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  1. #21
    Join Date
    Jan 2009
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    Grosse Ile, Michigan, USA
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    2,901

    Default Re: Extraction advice

    Quote Originally Posted by sqkcrk View Post
    That being said, if Rhonda would take an uncapped frame w/ the bottom bar facing her and an end bar in each hand and try to shake the contents out of the frame, she will probably find her shoes or the floor are still dry. If not, if nectar rains out, then it is nectar and should go back on the hive(s).
    If you're doing the shake test, do it over top of the open hive so that if the nectar rains out it doesn't go to waste, you do realize how much work it took those bees to gather that nectar don't you?

  2. #22
    Join Date
    Dec 2005
    Location
    Brasher Falls, NY, USA
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    28,277

    Default Re: Extraction advice

    Yes, of course. I was imagining she had the combs in the Honey House, not in the field, when I described shaking the combs.
    Mark Berninghausen
    The answers are the end. The questions are the journey. Journey on.



  3. #23
    Join Date
    Apr 2009
    Location
    Cleveland, Ohio
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    51

    Default Re: Extraction advice

    Guess i won't wait for Santa, I'll check Ebay tonite. I did enter the Medina fair last year too, but I entered it in the wrong color class and lost 20 pts. I did lose a point for a level of 16.2% though. Live and learn

  4. #24
    Join Date
    Dec 2005
    Location
    Brasher Falls, NY, USA
    Posts
    28,277

    Default Re: Extraction advice

    Quote Originally Posted by jmgi View Post
    In all honesty, if you are serious about bees and only have a few hives now but plan to get even a couple more, why not own a refractometer. They come in a wide range of prices for sure, but the one I own I got off ebay for about $30 I think and it is accurate as can be. Not much money, but money well spent so you know what your moisture content is, that way you can extract uncapped honey someday like me.
    Been at this since 1976 and have never owned a refractometer. Owning one is a good idea though.
    Mark Berninghausen
    The answers are the end. The questions are the journey. Journey on.



  5. #25
    Join Date
    Dec 2005
    Location
    Brasher Falls, NY, USA
    Posts
    28,277

    Default Re: Extraction advice

    Quote Originally Posted by Tenbears View Post
    we area small custom honey operation not large honey producers, honey must be below 18.5% to be truly considered honey. I have extracted honey with moisture levels as low as 14%. although their may be uncapped honey with moisture levels below 18.5% it is imposable to determine what open cells contain honey below 18.5% and what cells contain a product call it what you will. above 18.5% by extracting 5 gallons of honey with a moisture rating of 14% 10 pounds of honey would contain 1.4 pounds of water where as 10 pounds of 18.5% honey would contain 1.85 pounds of water, that would mean that one could add 41.39 ounces of tap water to a 5 gallon bucket of honey containing 14% moisture. and still be below the 18.5% mark.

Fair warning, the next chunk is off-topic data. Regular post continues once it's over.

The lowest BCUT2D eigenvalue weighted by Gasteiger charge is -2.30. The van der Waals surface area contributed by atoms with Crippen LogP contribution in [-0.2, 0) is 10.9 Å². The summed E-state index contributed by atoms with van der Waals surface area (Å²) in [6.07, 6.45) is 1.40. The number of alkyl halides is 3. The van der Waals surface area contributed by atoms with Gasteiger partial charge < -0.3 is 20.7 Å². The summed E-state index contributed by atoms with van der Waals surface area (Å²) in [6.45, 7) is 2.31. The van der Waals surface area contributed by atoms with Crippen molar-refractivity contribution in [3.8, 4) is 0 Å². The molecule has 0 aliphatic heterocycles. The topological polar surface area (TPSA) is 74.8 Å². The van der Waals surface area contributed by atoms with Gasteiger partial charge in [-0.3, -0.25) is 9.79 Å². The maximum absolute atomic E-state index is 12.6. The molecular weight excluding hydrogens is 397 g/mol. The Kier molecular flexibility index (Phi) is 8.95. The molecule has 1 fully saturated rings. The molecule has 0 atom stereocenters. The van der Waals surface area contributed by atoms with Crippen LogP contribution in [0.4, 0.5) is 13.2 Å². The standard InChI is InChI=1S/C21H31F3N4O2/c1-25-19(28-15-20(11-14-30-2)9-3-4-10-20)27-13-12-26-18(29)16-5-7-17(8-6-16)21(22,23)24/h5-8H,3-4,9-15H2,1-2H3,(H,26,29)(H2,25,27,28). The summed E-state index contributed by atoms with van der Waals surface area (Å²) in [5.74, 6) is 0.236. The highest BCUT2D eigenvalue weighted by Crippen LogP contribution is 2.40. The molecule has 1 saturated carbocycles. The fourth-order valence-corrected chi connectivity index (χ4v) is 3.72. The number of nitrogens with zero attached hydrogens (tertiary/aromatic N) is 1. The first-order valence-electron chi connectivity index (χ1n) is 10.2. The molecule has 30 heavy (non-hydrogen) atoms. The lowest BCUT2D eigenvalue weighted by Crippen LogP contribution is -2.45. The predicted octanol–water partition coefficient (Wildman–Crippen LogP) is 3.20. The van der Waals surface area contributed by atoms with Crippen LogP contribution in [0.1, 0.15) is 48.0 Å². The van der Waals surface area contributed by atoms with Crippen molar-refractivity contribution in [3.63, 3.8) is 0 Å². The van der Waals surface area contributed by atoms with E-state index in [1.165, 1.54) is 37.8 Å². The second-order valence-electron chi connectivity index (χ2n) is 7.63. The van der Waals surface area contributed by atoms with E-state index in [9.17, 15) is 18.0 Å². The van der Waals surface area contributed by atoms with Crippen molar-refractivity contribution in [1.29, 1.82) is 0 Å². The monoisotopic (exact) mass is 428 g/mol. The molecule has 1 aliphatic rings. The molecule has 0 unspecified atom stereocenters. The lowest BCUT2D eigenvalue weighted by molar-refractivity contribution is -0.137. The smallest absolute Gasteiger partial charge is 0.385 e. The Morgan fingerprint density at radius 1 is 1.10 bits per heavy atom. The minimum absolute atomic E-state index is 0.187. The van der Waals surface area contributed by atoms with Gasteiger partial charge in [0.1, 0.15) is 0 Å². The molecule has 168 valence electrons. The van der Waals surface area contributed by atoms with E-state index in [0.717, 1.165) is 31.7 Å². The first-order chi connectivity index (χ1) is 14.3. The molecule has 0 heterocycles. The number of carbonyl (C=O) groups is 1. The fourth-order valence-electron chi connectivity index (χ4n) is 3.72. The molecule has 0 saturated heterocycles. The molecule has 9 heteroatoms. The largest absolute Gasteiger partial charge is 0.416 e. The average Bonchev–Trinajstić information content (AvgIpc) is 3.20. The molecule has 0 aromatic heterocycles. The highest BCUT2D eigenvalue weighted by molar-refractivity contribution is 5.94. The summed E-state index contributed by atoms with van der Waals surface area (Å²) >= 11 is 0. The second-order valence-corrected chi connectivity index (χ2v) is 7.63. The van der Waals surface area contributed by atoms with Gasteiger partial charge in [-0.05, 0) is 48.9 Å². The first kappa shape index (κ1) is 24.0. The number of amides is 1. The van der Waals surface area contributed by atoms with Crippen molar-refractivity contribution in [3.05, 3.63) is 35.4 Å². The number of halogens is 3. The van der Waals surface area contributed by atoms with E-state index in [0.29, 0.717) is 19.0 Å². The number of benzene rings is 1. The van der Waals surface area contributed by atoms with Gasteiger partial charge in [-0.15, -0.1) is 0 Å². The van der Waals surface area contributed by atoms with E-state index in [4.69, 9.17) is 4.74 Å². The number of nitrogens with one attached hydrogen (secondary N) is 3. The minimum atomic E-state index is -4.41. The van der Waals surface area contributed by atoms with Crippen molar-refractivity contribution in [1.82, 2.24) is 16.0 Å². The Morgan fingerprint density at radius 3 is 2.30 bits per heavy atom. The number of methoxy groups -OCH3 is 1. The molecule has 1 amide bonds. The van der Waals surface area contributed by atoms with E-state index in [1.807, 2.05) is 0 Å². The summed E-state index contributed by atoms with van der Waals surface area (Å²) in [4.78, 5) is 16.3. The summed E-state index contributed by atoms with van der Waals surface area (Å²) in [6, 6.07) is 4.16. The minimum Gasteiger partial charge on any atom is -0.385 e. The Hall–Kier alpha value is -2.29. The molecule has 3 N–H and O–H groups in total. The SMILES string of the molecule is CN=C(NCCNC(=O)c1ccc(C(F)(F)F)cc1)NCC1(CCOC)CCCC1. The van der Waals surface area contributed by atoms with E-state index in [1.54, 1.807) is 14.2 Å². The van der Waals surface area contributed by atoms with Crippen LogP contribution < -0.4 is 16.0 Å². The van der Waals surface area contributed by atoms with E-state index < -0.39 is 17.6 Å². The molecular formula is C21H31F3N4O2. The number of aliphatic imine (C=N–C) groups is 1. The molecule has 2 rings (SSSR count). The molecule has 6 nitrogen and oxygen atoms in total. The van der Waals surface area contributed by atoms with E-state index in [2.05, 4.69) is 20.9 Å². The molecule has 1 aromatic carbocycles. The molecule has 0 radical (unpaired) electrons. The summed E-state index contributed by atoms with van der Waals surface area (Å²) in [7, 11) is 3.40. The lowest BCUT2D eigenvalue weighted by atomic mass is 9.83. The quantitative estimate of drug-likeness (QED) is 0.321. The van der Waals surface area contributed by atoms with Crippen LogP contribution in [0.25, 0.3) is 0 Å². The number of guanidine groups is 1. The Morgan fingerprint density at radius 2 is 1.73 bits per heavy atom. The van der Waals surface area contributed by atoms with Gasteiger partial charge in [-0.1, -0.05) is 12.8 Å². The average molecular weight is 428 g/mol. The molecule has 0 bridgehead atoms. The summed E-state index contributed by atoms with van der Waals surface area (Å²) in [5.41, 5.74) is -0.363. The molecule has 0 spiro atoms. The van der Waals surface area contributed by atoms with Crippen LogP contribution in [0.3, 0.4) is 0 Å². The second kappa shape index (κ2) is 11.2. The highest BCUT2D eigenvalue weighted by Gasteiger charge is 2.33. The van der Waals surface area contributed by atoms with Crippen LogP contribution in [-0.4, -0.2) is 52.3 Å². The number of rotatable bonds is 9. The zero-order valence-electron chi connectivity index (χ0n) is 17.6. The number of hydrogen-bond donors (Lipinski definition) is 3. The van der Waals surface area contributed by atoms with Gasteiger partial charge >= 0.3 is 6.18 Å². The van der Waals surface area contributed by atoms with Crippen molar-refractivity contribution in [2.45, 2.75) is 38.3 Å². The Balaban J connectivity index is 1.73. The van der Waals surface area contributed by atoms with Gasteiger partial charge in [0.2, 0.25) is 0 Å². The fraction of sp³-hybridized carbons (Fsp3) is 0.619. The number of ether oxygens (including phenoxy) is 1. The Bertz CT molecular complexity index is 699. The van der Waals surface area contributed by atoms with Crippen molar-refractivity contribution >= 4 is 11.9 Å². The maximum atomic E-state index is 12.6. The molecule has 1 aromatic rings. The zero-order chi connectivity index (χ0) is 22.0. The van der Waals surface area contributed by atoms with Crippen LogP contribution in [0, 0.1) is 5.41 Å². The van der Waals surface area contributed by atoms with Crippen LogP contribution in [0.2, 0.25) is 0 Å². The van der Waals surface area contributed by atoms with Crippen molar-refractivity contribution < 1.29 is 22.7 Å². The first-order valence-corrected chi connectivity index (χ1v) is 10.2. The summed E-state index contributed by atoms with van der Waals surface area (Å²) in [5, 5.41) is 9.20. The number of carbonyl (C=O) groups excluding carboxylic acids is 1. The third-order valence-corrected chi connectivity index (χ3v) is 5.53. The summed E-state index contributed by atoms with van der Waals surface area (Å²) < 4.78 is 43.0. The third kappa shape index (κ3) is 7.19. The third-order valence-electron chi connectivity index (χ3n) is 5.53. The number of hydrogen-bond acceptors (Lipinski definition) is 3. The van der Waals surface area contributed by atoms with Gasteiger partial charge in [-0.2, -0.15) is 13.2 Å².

Now I am not saying that allowing the water portion of nectar or uncapped honey to increase the overall moisture content of honey is wrong. or even bad. what I am saying is we do not do it. like Jessie James who Specializes in CUSTON motorcycles, or Jack Daniels who specializes in 11 year old whiskey. We specialize in extra fancy all natural capped Honey. We can tell the difference and so can our customers. The rich color, extra thick body and aromatic fragrance stand out. It does not make you, or us right or wrong. Just different.
    If you are selling honey w/ a moisture content below 16.5% is it still honey, anymore than 18.75% moisture honey isn't? I have always been under the impression that honey has to have a moisture content between 16.5% and 18.5%. Have I been wrong all these many years?

    If 14% moisture honey is honey, low moisture honey, why isn't 18.75% moisture honey honey also? High moisture honey. I know it won't be stable very long, but mixed w/ the 14% in equal parts, won't that even out the two products to 16.75% moisture content? Well inside the perameters?

    Do you get a correspondingly higher price for your custom honey?
    Mark Berninghausen
    The answers are the end. The questions are the journey. Journey on.



  6. #26
    Join Date
    Dec 2005
    Location
    Brasher Falls, NY, USA
    Posts
    28,277

    Default Re: Extraction advice

    Quote Originally Posted by Rhonda514 View Post